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People v. Ealy





Appeal from the Circuit Court of Cook County; the Hon. Thomas J. Maloney, Judge, presiding.


Following a jury trial, defendant James Ealy was found guilty of four counts of murder (Ill. Rev. Stat. 1983, ch. 38, par. 9-1) and sentenced to natural life imprisonment in the Illinois Department of Corrections, the sentence to be served consecutively with a previously imposed 23-year sentence on a conviction for rape. On appeal, defendant argues that: (1) based on the ground that his arrest was illegal, the trial court erred in denying his motions to suppress his confession and evidence obtained as a result of two searches of his residence; (2) the State's failure to produce photographs and a microanalyst's notes during discovery violated his right to due process; and (3) the prosecutor's improper remarks during closing rebuttal argument constituted reversible error. For the reasons set forth below, we reverse and remand.

The record reveals that at the hearing on defendant's motions to suppress, the following testimony was presented. On August 16, 1982, at approximately 12:55 p.m., Chicago Police Officer Dennis Vavrin discovered the bodies of Christine, Mary Ann, Cora and Jontae Parker in their seventh floor apartment located in the Rockwell Gardens housing project at 2515 West Jackson, in Chicago. Christine, the 33-year-old mother of 15-year-old Mary Ann and 13-year-old Cora, was found in a bedroom of the apartment. Mary Ann and her 3-year-old son, Jontae, were discovered in the bathroom. Cora was found in a closet, next to the bathroom. All of the victims bore ligature marks around their necks, with the exception of Mary Ann who was discovered with a green cloth wrapped around her neck. A later examination of the premises by police evidence technicians revealed no fingerprints suitable for comparison. Dr. Robert Stein, the Cook County medical examiner who had been called to the scene, pronounced the victims dead and their bodies were removed from the apartment.

Shortly thereafter the police conducted a canvas of the building residents. Police officers went to defendant's mother's apartment located on the fourth floor and questioned her. Defendant, who was 17 years old, was present at that time but was not questioned. Later that afternoon, the police returned to Mrs. Ealy's apartment and spoke with defendant, who told them that he had dated Mary Ann Parker until earlier that year, he knew the other Parkers and that he did not know anyone who might have killed them. At approximately 11 p.m., several police officers reappeared at the apartment asking to see defendant and, finding he was not at home, told Mrs. Ealy to have him call them if he had any more information regarding the Parker homicides.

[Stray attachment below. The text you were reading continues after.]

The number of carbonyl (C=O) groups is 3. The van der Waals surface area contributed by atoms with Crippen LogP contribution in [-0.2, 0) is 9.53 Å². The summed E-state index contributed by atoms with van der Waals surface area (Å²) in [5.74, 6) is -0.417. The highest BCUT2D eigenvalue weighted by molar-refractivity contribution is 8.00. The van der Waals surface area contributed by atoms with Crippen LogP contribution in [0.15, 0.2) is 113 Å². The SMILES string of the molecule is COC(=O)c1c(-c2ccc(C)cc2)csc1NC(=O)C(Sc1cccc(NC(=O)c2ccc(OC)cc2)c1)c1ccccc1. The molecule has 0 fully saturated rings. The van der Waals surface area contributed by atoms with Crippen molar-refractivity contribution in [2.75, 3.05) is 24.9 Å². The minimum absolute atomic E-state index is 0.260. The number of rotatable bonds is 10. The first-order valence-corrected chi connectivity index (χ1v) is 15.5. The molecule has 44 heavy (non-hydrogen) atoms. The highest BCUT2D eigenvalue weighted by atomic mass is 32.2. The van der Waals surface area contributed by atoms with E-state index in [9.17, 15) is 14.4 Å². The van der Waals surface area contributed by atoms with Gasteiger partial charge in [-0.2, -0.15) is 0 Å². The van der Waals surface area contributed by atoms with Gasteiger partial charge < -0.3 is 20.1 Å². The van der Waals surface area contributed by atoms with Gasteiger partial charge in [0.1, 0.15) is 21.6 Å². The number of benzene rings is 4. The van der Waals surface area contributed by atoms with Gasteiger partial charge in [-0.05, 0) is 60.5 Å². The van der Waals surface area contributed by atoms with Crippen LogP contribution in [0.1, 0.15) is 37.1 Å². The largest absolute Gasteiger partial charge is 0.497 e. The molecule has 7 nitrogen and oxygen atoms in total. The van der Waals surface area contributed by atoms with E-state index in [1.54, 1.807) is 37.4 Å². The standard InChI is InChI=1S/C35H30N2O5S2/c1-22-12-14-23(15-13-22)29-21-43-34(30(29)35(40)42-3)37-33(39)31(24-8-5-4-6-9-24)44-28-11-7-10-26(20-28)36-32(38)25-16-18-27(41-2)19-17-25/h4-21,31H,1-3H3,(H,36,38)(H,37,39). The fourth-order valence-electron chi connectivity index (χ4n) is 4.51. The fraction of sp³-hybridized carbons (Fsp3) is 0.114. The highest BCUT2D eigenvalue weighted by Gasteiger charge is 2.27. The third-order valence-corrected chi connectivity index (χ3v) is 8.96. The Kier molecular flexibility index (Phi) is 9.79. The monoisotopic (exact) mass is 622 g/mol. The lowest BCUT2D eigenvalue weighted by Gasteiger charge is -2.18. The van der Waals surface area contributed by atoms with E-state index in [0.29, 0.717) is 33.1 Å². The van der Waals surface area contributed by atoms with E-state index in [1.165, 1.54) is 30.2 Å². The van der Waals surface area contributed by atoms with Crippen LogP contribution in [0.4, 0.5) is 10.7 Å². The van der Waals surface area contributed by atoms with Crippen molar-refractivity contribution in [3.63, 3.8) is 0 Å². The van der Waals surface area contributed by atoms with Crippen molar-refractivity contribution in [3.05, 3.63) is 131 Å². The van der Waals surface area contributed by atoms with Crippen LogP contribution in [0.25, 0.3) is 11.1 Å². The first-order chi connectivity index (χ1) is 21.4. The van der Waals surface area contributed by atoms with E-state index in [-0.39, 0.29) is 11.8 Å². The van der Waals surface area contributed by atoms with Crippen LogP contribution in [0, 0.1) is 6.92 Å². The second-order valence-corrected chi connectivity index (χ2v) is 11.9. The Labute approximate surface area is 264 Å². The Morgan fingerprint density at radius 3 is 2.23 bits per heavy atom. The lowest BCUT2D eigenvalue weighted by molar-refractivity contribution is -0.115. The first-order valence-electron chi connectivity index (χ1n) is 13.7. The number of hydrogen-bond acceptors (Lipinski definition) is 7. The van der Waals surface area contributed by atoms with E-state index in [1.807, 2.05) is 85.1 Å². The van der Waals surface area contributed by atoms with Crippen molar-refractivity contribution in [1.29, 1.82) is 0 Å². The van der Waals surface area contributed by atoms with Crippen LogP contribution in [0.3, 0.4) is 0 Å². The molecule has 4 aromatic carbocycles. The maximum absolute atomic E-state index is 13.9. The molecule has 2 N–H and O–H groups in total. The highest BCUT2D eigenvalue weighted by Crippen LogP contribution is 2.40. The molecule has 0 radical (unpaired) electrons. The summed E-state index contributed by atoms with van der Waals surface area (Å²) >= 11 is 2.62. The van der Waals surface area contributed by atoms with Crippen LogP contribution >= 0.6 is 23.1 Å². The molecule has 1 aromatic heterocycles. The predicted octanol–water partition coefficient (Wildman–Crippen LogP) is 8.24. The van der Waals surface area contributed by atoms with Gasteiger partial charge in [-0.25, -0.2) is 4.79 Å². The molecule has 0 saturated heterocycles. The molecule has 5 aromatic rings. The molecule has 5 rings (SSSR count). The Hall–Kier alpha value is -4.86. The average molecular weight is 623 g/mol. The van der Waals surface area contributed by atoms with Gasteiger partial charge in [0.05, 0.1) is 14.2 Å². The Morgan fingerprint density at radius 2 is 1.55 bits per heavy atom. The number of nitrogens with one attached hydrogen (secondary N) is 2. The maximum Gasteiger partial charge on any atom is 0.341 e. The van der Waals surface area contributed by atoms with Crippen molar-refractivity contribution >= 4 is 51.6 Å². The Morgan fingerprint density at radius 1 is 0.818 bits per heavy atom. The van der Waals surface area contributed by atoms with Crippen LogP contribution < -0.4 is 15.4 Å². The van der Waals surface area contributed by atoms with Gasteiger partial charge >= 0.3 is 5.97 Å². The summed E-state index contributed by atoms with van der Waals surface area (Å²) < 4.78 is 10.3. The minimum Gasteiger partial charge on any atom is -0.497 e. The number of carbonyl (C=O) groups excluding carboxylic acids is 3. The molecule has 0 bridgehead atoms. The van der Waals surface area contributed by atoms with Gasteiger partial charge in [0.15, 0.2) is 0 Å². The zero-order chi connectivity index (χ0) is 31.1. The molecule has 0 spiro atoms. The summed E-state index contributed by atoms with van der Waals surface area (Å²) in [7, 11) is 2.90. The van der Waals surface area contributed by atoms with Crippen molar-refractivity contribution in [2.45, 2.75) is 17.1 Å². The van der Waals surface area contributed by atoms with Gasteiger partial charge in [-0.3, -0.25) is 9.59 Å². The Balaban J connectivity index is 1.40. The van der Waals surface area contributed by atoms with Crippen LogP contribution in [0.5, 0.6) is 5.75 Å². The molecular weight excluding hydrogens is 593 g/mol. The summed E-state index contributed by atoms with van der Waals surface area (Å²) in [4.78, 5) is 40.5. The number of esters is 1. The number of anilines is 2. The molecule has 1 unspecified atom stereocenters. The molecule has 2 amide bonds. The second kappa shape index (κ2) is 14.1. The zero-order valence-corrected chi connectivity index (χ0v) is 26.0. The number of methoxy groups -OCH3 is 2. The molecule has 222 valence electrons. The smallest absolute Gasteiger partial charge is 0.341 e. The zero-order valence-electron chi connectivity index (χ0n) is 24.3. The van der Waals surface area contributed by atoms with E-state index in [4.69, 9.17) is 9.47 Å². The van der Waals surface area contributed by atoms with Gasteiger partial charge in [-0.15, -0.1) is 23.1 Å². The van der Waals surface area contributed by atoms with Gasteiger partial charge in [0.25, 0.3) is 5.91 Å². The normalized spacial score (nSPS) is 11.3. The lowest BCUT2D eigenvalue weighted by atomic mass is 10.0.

The next day, August 17, autopsies were performed on the victims by Dr. Stein. In attendance was Detective Thomas Blomstrand of the Chicago police department. Dr. Stein's examination disclosed that each victim had died as a result of ligature strangulation. His examination of Mary Ann revealed that the green cloth around her neck was a leg portion of a pair of green surgical pants. After removing the cloth from Mary Ann's neck, Dr. Stein also discovered a piece of tan material knotted on the right side and tied tightly around her neck. His examination of Jontae further revealed that he had been raped.

Thereafter, Detective Blomstrand reported to Area 4 police headquarters and communicated Dr. Stein's findings to other detectives present at a 5 p.m. roll call. Detectives Terrence Thedford and Patrick Harrington were among those in attendance. They were assigned to interview two of five individuals, one of whom was defendant, who were known to frequently watch television in the victims' apartment. Thedford and Harrington arrived at defendant's residence, without a warrant, allegedly at 9 p.m. They identified themselves to Mrs. Ealy, stated they were working on the Parker homicides and asked to speak with defendant. Mrs. Ealy invited them in and sent her younger son to get defendant, who was outside on the playground area of the building. When defendant arrived, the detectives asked him if he would come to the police station with them. Both detectives testified that they did not tell defendant that he had to go with them, and defendant never indicated that he did not want to go with them. On direct examination of defendant, defense counsel orally made an offer of proof that defendant would testify that "he felt they [the detectives] would force him to go if he didn't cooperate" and "that one of the officers was standing by the door, blocking the door from his exit."

They then left the apartment — one detective in front of and one in back of defendant. Defendant was not handcuffed and the officers "did not pull their guns on him." He was transported to the police station in a squad car which was equipped with a wire screen between the front and rear seats and which lacked handles to the windows and doors in the rear.